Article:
The current study aimed to understand why child stunting and anemia (CS&A) rates declined in Ghana between 2009 and 2018, and which priority policies and programs will further improve nutrition outcomes.
Trends and potential drivers of stunting (height-for-age z-score<-2.0 SD) and anemia (hemoglobin<11.0 g/dL), and decomposition analysis of DHS data (2003 to 2014) were conducted. The quantitative evidence was triangulated with Net-Map analysis of nutrition stakeholder relationships and infuence, desk review of policies and programs 2009–2019, and in-depth interviews with 25 stakeholders who provided additional insights to explain CS&A trends.
Declines in stunting (29.6%) and anemia (14.1%) in children were observed at the national level, but with important subgroup variations. Decomposition analyses identifed changes in the household, maternal, and child characteristics (including wealth, use of antenatal services, maternal education, and immunization) as correlates of anemia reduction. Stunting reduction was linked with changes in bed-net utilization, household wealth, and pregnancy care service utilization. Additionally, multiple policies and programs initiated/implemented across multiple sectors were considered potentially relevant to CS&A reduction over time, including those focused on infant and young child feeding, water and sanitation, social protection, and health care access.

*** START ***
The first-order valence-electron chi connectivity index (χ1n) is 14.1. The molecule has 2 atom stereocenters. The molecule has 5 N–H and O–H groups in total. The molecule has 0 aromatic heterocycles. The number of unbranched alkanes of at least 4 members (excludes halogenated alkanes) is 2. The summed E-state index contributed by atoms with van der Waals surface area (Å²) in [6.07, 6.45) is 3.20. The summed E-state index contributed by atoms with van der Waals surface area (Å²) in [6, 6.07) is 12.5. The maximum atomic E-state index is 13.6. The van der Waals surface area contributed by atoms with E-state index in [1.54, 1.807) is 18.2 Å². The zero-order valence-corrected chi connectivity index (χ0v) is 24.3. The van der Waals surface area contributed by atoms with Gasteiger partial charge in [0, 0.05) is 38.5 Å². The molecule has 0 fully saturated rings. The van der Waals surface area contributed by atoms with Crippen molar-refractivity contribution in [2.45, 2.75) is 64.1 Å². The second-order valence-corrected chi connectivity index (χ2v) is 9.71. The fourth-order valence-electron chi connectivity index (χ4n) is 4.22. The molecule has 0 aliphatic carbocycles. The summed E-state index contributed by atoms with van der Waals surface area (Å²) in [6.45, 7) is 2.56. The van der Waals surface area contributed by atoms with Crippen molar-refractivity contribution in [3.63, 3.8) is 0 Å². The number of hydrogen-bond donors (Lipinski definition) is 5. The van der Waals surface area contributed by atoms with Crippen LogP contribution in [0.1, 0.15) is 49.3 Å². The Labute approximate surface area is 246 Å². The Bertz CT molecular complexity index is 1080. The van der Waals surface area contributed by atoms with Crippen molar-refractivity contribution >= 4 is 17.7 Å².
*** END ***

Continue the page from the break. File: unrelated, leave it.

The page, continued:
Initiation/strengthening of these interventions was stimulated by awareness creation and subsequently increased prioritization of stunting. However, program delivery was limited by defcits in government funding, perceived low priority of child anemia, low implementation capacity and coverage, and weak coherence across sectors. Reduced CS&A resulted from improved access to services implemented across multiple sectors, albeit limited by implementation scale and capacity. Further reduction in CS&A requires enhanced multi-sectorally coordinated actions and capacity.